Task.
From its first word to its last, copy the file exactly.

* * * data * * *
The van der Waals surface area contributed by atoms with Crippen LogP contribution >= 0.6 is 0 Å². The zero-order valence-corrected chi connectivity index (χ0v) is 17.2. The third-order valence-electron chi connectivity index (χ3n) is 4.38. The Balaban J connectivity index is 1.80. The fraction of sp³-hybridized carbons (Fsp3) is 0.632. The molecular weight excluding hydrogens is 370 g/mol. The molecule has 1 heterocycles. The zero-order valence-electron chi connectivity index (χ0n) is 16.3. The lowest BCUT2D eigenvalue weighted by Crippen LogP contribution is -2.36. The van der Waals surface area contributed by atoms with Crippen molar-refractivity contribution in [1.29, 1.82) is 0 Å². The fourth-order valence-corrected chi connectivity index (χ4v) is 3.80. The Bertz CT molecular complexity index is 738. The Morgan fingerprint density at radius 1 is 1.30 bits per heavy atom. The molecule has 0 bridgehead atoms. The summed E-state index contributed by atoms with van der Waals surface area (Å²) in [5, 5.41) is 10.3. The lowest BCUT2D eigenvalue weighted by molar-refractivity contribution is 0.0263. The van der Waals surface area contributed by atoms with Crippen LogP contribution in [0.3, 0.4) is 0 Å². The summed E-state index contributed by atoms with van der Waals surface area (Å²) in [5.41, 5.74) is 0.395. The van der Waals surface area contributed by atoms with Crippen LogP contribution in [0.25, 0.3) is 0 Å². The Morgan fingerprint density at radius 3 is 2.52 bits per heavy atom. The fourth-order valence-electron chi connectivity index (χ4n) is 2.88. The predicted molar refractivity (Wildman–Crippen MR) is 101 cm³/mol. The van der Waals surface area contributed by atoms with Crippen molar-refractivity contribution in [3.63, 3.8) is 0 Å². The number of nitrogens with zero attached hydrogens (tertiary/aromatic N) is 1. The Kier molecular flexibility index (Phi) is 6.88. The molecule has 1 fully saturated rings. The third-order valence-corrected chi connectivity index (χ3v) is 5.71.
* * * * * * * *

The van der Waals surface area contributed by atoms with Crippen LogP contribution >= 0.6 is 0 Å². The zero-order valence-corrected chi connectivity index (χ0v) is 17.2. The third-order valence-electron chi connectivity index (χ3n) is 4.38. The Balaban J connectivity index is 1.80. The fraction of sp³-hybridized carbons (Fsp3) is 0.632. The molecular weight excluding hydrogens is 370 g/mol. The molecule has 1 heterocycles. The zero-order valence-electron chi connectivity index (χ0n) is 16.3. The lowest BCUT2D eigenvalue weighted by Crippen LogP contribution is -2.36. The van der Waals surface area contributed by atoms with Crippen molar-refractivity contribution in [1.29, 1.82) is 0 Å². The fourth-order valence-corrected chi connectivity index (χ4v) is 3.80. The Bertz CT molecular complexity index is 738. The Morgan fingerprint density at radius 1 is 1.30 bits per heavy atom. The molecule has 0 bridgehead atoms. The summed E-state index contributed by atoms with van der Waals surface area (Å²) in [5, 5.41) is 10.3. The lowest BCUT2D eigenvalue weighted by molar-refractivity contribution is 0.0263. The van der Waals surface area contributed by atoms with Crippen LogP contribution in [0.3, 0.4) is 0 Å². The summed E-state index contributed by atoms with van der Waals surface area (Å²) in [5.41, 5.74) is 0.395. The van der Waals surface area contributed by atoms with Crippen LogP contribution in [0.25, 0.3) is 0 Å². The Morgan fingerprint density at radius 3 is 2.52 bits per heavy atom. The fourth-order valence-electron chi connectivity index (χ4n) is 2.88. The predicted molar refractivity (Wildman–Crippen MR) is 101 cm³/mol. The van der Waals surface area contributed by atoms with Crippen molar-refractivity contribution in [3.63, 3.8) is 0 Å². The number of nitrogens with zero attached hydrogens (tertiary/aromatic N) is 1. The Kier molecular flexibility index (Phi) is 6.88. The molecule has 1 fully saturated rings. The third-order valence-corrected chi connectivity index (χ3v) is 5.71.